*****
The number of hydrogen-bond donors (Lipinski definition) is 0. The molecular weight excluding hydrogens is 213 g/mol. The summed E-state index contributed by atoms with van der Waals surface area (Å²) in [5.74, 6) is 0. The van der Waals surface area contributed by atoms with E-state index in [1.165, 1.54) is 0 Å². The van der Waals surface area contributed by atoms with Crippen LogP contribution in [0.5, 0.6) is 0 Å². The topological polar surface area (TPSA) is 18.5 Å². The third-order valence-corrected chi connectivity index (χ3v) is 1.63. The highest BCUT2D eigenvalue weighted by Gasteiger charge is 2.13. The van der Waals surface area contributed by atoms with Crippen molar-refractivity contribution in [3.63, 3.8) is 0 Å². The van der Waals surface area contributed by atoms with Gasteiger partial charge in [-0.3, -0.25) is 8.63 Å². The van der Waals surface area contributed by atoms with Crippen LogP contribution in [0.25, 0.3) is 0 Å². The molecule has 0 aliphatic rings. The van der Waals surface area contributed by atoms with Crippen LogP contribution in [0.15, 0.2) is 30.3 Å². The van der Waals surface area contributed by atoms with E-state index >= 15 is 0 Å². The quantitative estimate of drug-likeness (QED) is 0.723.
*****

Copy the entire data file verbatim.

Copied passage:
The number of hydrogen-bond donors (Lipinski definition) is 0. The molecular weight excluding hydrogens is 213 g/mol. The summed E-state index contributed by atoms with van der Waals surface area (Å²) in [5.74, 6) is 0. The van der Waals surface area contributed by atoms with E-state index in [1.165, 1.54) is 0 Å². The van der Waals surface area contributed by atoms with Crippen LogP contribution in [0.5, 0.6) is 0 Å². The topological polar surface area (TPSA) is 18.5 Å². The third-order valence-corrected chi connectivity index (χ3v) is 1.63. The highest BCUT2D eigenvalue weighted by Gasteiger charge is 2.13. The van der Waals surface area contributed by atoms with Crippen molar-refractivity contribution in [3.63, 3.8) is 0 Å². The van der Waals surface area contributed by atoms with Gasteiger partial charge in [-0.3, -0.25) is 8.63 Å². The van der Waals surface area contributed by atoms with Crippen LogP contribution in [0.25, 0.3) is 0 Å². The molecule has 0 aliphatic rings. The van der Waals surface area contributed by atoms with Crippen LogP contribution in [0.15, 0.2) is 30.3 Å². The van der Waals surface area contributed by atoms with E-state index >= 15 is 0 Å². The quantitative estimate of drug-likeness (QED) is 0.723.